That restriction is probably tolerable for a corporation that can execute the agreement once for all products and staff, but for an open source project it’s a big problem. Open source communities may not have a legal entity able to sign on behalf of the community, either because there’s no actual legal entity or because the community of developers has too loose a relationship with any legal entity to be counted as the equivalent employees. By requiring individual, nontransferrable registration, Google is erecting a barrier that at the very least will provoke suspicion from open source projects.
Open University professor Tony Hirst:
As John Naughton feels obliged to remind folk every now and again, the web is not the internet. Because we all know that for many people, Facebook apparently is. Or Google is.
And as anyone following my tweets over the last year or two will know, I’ve started finding Google more and more irksome.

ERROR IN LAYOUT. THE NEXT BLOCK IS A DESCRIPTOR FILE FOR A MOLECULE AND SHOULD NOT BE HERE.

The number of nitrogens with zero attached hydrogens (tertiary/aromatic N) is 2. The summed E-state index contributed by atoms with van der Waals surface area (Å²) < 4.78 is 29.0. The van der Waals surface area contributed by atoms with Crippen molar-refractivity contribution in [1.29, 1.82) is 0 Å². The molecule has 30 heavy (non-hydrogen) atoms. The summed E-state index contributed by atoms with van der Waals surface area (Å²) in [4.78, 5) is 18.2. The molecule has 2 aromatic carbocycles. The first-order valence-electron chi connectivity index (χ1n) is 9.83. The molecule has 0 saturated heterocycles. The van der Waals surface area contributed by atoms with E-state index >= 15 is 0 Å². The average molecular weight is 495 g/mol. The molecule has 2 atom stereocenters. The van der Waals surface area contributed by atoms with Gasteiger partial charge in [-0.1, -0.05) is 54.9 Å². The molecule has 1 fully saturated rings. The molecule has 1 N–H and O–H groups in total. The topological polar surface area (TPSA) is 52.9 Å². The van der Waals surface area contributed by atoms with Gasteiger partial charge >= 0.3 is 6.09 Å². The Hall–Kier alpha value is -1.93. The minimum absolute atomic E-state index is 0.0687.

It’s not just that the one or two people I know who use Google Plus (Google+?) are now all but lost to me as sources of neat ideas because I don’t do Gooplus and it doesn’t do RSS…
Keep reading. It’s quite a list of points with a killer endline.
Asha… has worse specifications than a cheap Android phone, and a much worse app selection. Thus it has been largely ignored by a tech press that considers little more than features and price.
However, finding a market is about finding a new axis of differentiation. In the case of low-end smartphones, are there things that matter beyond price and performance?
Consider again where Asha will be sold: India, Africa, Latin America – all have markets where mobile phones are the primary form of computing, as well as areas without consistent electricity. In such markets, nothing matters more than battery life.